Would you consider looking only at stocks whose tickers start with the letters A through M? What if you refused to invest in any company with its headquarters more than 1,000 feet above sea level? You wouldn't set your screens to exclude any corporation with a blond, redhead, or grey-haired CEO.

For each of those, you'd arbitrarily exclude half of your investing opportunities. But that's what scores of American investors do by looking only at domestic stocks.

According to the premier issue of Motley Fool Global Gains, 51% of total world market capitalization comes from companies domiciled outside the United States. Though the United States has the world's largest stock market by a sizable margin, it no longer accounts for the majority of the world's public investments. Of the world's 20 largest public companies, only eight are American. (Although ExxonMobil's (NYSE:XOM) $420 billion market value still dwarfs that of No. 4, Russia-based natural gas concern Gazprom.)

Safe at home
There are, of course, reasons to keep your investing eye turned to America. Companies are bound by relatively strict corporate governance. We're not likely to see armed militias taking over the White House. And there are still opportunities to find great buys domestically.

But by restricting your investing to inside our borders, you're missing out on roughly half of the world's opportunities. The market in Indonesia climbed 43% in 2006, according to data compiled by the Global Gains team. Morocco's market was up 51% on the year. Croatia leapt 72%. And Zimbabwe soared an astronomical 573%.

Granted, I don't have an in-depth knowledge of the corporate environment in Harare and would not feel comfortable sending my money there. But there are dozens of countries that are eminently more knowable and that present us with incredible opportunities.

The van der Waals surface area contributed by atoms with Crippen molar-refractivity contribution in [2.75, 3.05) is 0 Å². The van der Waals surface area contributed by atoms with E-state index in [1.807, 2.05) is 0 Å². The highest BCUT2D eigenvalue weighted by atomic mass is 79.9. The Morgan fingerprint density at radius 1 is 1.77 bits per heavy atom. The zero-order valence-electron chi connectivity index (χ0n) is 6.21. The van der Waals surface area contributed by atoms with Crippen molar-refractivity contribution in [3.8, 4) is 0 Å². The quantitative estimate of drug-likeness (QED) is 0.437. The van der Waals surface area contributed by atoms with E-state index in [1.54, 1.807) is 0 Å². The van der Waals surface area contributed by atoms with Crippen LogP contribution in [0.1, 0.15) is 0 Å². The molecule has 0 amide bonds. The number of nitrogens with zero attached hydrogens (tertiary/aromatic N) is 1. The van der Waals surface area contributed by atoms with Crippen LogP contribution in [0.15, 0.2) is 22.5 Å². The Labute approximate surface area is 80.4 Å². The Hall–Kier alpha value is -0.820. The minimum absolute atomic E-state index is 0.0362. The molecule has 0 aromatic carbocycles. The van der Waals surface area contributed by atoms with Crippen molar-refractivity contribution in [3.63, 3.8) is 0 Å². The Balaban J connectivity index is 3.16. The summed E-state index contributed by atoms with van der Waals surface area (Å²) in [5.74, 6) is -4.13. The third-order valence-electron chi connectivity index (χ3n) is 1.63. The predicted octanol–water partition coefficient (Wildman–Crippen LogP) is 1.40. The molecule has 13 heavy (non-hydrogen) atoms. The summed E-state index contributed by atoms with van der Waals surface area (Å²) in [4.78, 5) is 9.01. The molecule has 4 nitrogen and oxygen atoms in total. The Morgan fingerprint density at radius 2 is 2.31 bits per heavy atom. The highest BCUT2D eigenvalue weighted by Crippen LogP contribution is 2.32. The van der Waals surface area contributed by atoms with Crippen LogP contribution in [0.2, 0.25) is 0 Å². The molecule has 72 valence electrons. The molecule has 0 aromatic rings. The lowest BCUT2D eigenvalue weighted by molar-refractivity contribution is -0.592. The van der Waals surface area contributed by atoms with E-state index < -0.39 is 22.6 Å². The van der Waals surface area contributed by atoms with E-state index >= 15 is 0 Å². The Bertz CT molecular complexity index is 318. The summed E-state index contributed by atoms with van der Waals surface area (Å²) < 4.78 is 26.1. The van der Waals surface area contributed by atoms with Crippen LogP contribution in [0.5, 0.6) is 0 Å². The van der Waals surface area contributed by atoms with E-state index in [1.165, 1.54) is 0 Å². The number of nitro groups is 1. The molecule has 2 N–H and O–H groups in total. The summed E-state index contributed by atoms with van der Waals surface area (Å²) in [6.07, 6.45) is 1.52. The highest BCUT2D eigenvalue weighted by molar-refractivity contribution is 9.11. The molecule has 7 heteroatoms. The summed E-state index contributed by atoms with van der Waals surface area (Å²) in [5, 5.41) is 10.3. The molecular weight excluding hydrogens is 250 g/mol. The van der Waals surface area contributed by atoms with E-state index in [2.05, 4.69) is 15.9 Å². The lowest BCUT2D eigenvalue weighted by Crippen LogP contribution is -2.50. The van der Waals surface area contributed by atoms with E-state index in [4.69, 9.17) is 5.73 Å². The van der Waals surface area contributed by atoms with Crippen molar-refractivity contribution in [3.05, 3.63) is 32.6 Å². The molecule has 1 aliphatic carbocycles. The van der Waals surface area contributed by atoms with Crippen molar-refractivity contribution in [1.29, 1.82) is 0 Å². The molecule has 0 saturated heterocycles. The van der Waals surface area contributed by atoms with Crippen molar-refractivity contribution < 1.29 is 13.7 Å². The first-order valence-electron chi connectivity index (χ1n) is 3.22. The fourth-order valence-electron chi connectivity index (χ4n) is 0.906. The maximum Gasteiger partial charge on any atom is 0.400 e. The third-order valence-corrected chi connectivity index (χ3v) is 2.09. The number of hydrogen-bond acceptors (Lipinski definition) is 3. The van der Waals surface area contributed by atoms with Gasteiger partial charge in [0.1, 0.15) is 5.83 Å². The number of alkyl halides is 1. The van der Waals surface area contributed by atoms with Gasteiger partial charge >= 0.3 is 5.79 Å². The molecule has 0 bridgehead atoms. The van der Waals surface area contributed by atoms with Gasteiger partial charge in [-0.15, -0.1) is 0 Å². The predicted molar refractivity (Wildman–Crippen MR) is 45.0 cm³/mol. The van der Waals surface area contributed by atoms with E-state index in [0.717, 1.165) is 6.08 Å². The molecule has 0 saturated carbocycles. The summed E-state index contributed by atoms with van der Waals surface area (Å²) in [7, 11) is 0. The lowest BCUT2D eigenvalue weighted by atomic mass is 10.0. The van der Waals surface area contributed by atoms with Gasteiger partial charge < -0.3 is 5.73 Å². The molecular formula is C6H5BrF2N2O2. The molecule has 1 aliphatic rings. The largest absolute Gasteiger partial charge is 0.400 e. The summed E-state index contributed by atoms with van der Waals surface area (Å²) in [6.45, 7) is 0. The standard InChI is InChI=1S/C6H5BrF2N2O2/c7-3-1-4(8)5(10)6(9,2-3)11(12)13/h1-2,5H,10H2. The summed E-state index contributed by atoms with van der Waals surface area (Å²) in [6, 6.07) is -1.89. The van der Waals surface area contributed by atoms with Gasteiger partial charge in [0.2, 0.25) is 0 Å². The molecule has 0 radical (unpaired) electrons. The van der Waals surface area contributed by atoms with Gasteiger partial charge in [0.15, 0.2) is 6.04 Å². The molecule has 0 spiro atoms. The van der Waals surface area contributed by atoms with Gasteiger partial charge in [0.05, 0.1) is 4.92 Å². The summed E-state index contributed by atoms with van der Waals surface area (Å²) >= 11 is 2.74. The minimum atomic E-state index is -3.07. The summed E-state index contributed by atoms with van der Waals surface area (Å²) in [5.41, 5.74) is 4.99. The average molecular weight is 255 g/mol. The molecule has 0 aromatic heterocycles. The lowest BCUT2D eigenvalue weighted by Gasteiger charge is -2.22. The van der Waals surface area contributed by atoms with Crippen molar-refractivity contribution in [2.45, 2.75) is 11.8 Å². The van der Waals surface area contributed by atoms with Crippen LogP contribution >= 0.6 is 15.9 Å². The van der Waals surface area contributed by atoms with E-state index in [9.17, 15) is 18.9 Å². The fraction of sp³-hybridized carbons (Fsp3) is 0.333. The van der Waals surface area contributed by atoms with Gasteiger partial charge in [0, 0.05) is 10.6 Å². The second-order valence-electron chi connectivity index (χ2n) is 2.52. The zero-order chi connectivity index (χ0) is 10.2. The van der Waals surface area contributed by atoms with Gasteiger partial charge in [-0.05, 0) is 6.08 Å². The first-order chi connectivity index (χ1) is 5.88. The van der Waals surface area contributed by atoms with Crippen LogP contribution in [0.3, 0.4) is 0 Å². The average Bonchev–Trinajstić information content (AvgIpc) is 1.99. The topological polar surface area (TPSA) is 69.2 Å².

China patterns
China is just one example where investors are being handsomely rewarded. While there are many causes for concern in the country -- capricious legislation from the government, for example -- China-focused funds enjoyed a 2006 without peer.

According to Washington Post data, seven of the top 10 performing funds of last year were China-focused. The best of the bunch, Dreyfus Premier Greater China (DPCAX), gained an eye-popping 86% during 2006. The fund's biggest stakes were PetroChina (NYSE:PTR) (4.06% of net assets) and Sinopec (NYSE:SHI) (3.82% of net assets). That goes to show the potential payoff of investing in overseas companies.

Many individual stocks in China share similar trajectories. The 33 companies that make up the China tag in our Motley Fool CAPS database have enjoyed an average 53% increase over the past year (as of Jan. 8), powered by China Life Insurance (NYSE:LFC) and Ctrip.com (NASDAQ:CTRP) -- and that's despite poor one-year returns from TOM Online (NASDAQ:TOMO) and Hurray! Holding (NASDAQ:HRAY). CAPS players think this impressive run will continue -- 23 of those Chinese companies have ratings of either four or five (out of five) stars.

A broader view
For most U.S. investors, picking stocks in foreign countries is more challenging, more confusing, and downright scarier than investing here at home. Funds are one way to go, but be warned: That can be costly. That Dreyfus Premier Greater China fund I cited earlier? It charges a 5.75% load and dings you 1.88% in expenses. Ouch.

With a keen eye and a greater tolerance for risk and exploration, the rewards of picking your own international stocks can be tremendous. When the goal is to increase the value of your portfolio, it doesn't make sense to close yourself off to half the possibilities.

You can get started on your international journey by seeing all the companies we've recommended over at Global Gains. A 30-day trial is free and gives you full privileges to the service. Click here to learn more.

Roger Friedman is the managing editor of newsletters. Roger does not own shares of any company mentioned. Ctrip.com is a Motley Fool Hidden Gems pick. TOM Online is a Stock Advisor pick. The Fool has a disclosure policy.